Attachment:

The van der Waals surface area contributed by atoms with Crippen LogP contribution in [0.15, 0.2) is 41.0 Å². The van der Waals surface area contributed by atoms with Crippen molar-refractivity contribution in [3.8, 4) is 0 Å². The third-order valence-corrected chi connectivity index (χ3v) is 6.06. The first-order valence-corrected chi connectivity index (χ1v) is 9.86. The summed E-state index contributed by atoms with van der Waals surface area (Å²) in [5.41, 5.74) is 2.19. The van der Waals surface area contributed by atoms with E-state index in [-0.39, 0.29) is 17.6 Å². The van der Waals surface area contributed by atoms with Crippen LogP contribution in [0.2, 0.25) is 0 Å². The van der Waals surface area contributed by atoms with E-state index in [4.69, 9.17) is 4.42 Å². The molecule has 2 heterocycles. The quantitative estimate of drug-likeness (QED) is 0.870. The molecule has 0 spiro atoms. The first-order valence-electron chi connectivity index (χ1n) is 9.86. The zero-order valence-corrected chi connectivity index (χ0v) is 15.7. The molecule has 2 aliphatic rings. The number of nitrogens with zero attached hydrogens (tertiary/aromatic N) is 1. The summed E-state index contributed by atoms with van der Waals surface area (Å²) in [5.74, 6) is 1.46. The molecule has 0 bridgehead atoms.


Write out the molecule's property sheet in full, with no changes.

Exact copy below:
The van der Waals surface area contributed by atoms with Crippen LogP contribution in [0.15, 0.2) is 41.0 Å². The van der Waals surface area contributed by atoms with Crippen molar-refractivity contribution in [3.8, 4) is 0 Å². The third-order valence-corrected chi connectivity index (χ3v) is 6.06. The first-order valence-corrected chi connectivity index (χ1v) is 9.86. The summed E-state index contributed by atoms with van der Waals surface area (Å²) in [5.41, 5.74) is 2.19. The van der Waals surface area contributed by atoms with E-state index in [-0.39, 0.29) is 17.6 Å². The van der Waals surface area contributed by atoms with Crippen LogP contribution in [0.2, 0.25) is 0 Å². The van der Waals surface area contributed by atoms with E-state index in [4.69, 9.17) is 4.42 Å². The molecule has 2 heterocycles. The quantitative estimate of drug-likeness (QED) is 0.870. The molecule has 0 spiro atoms. The first-order valence-electron chi connectivity index (χ1n) is 9.86. The zero-order valence-corrected chi connectivity index (χ0v) is 15.7. The molecule has 2 aliphatic rings. The number of nitrogens with zero attached hydrogens (tertiary/aromatic N) is 1. The summed E-state index contributed by atoms with van der Waals surface area (Å²) in [5.74, 6) is 1.46. The molecule has 0 bridgehead atoms.